New study suggests psychedelics can reduce opioid addiction
In the United States (and France), enough opioids are prescribed for every adult and very easily. Opioid pain relievers or other opioids can have some very serious side effects, including heavy addiction. It is estimated that a total of 26,4 million to 30 million people worldwide suffer from aggravated opioid dependence. However, a study suggests a radical new approach to opioid addiction: psychedelic therapy.
Of all the psychedelic plants and mushrooms, it is safe to say that cannabis is the sweetest ... Research has shown that cannabis has strong pain-relieving properties, however. Cannabis is chosen by many patients as an alternative to prescribed pain relievers, such as opioids ...
But, what about other psychedelics? These substances have been taboo for a long time, many in the medical community have frowned for decades. But science is coming to regain some independence on psychedelic compounds, with some impressive recent research. Over the past two years, reports have shown that using psychedelics sometime in your life is associated with:
- Reduced risk of spousal violence
- Reduced psychological distress and suicidal thinking
- Fewer prescriptions for psychiatric drugs
- Reduction of outpatient treatment for mental health problems
Bending the mind
While the idea that a psychedelic can improve mental health may seem a bit too drastic to some. A recent study published in the Journal of Psychopharmacology suggests that mind-flexing compounds may be beneficial in another therapeutic area, opioid (and opioid) addiction.
The study found that consumption of lysergic acid diethylamide (LSD) or psilocybin, the active substance in magic mushrooms, is associated with a decreased risk of opioid abuse. The study claims that psychedelic use was associated with a 27% reduction in opioid addiction over the past year.
Additionally, the substances have also been linked to a huge 40% reduction in opioid addiction. This research is supported by a previous study on a different substance, alcohol ...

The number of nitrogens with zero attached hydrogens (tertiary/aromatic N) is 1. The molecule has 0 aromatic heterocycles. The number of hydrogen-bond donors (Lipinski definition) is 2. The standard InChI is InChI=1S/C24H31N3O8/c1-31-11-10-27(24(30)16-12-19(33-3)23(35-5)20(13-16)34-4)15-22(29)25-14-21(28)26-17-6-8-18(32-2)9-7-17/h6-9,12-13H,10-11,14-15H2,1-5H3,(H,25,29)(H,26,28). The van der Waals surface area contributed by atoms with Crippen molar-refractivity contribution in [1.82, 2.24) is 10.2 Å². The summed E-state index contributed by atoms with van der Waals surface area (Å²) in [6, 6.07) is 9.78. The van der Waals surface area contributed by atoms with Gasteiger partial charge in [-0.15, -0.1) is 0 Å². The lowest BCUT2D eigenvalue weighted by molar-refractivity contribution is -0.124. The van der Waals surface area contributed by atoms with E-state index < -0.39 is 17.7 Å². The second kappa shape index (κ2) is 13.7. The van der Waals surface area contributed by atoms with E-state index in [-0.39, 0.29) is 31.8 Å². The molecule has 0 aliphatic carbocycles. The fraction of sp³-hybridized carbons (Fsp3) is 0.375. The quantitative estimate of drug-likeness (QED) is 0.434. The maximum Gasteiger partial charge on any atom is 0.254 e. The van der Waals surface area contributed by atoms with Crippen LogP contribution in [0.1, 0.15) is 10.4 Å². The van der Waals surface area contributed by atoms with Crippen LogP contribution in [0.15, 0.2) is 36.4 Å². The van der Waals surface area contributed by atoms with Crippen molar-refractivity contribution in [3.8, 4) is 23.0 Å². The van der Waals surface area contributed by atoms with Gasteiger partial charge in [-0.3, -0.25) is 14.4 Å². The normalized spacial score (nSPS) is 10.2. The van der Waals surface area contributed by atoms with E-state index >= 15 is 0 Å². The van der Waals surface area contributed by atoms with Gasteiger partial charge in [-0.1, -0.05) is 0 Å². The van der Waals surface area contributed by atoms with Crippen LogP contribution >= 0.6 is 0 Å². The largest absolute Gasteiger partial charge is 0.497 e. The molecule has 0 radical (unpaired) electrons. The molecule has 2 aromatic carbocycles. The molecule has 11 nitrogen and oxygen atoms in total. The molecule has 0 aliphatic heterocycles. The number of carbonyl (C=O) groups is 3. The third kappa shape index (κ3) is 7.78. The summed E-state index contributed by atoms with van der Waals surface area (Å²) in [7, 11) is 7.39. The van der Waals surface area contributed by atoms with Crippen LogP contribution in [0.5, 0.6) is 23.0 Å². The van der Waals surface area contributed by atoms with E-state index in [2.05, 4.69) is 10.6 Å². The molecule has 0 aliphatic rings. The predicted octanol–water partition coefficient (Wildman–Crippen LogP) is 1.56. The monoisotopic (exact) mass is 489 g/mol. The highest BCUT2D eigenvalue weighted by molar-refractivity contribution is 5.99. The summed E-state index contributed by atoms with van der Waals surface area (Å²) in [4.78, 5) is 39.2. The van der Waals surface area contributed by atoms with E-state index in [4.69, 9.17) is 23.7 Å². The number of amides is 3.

A single dose of LSD against alcohol
In 2012, a meta-analysis suggests that LSD may be beneficial for people with heavy alcohol dependence. The study involved a total of six studies, in which 536 participants participated. The most interesting part? A single dose of LSD was associated with a decrease in alcohol abuse.
While the cannabis plant is often touted as a safer alternative to opioids, these psychedelic drugs seem to tackle addiction in a different way. Cannabis has direct pain relief effects and can improve mood and overall quality of life. Psychedelics like LSD and magic mushrooms, on the other hand, induce strong euphoric and spiritual experiences.
Is psychedelic therapy safe?
Unfortunately, the safety of psychedelics is a little questionable. For one thing, there is no way to be 100% sure of the quality of the psychedelic outside of a clinic… Even though there is a growing research on free psychedelic therapy that shows some promise. However, the products given to patients in the trials fall far short of what is commonly sold on the street. The materials used in a clinic are pharmaceutical grade.
So far, recent clinical trials on psilocybin have been found to be effective and well tolerated in the treatment of anxiety and depression associated with a cancer diagnosis. Ofother tests of a drug common to MDMA, have been shown to be effective against the symptoms of post-traumatic stress disorder.
In addition, the trials have so far been conducted in a very comfortable, safe and relaxed environment with trusted professionals on hand. Without professional help, consumers can face certain unusual risks when experimenting with these illicit substances ...